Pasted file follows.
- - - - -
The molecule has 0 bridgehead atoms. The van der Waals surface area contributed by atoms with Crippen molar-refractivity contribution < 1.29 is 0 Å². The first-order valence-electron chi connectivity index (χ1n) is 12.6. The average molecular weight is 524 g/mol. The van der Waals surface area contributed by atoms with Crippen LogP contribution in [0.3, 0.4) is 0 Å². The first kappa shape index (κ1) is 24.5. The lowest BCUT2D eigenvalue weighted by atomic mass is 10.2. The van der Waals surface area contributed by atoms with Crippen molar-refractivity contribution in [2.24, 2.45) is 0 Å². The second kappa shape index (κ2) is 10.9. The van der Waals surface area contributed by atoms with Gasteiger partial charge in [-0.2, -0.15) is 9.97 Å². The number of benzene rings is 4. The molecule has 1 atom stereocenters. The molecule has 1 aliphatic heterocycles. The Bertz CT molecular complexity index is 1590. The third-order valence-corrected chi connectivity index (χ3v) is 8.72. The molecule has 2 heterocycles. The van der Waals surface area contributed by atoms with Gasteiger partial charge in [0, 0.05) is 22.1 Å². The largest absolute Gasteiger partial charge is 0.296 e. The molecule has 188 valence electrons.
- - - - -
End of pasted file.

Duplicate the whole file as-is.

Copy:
The molecule has 0 bridgehead atoms. The van der Waals surface area contributed by atoms with Crippen molar-refractivity contribution < 1.29 is 0 Å². The first-order valence-electron chi connectivity index (χ1n) is 12.6. The average molecular weight is 524 g/mol. The van der Waals surface area contributed by atoms with Crippen LogP contribution in [0.3, 0.4) is 0 Å². The first kappa shape index (κ1) is 24.5. The lowest BCUT2D eigenvalue weighted by atomic mass is 10.2. The van der Waals surface area contributed by atoms with Crippen molar-refractivity contribution in [2.24, 2.45) is 0 Å². The second kappa shape index (κ2) is 10.9. The van der Waals surface area contributed by atoms with Gasteiger partial charge in [-0.2, -0.15) is 9.97 Å². The number of benzene rings is 4. The molecule has 1 atom stereocenters. The molecule has 1 aliphatic heterocycles. The Bertz CT molecular complexity index is 1590. The third-order valence-corrected chi connectivity index (χ3v) is 8.72. The molecule has 2 heterocycles. The van der Waals surface area contributed by atoms with Gasteiger partial charge in [0, 0.05) is 22.1 Å². The largest absolute Gasteiger partial charge is 0.296 e. The molecule has 188 valence electrons.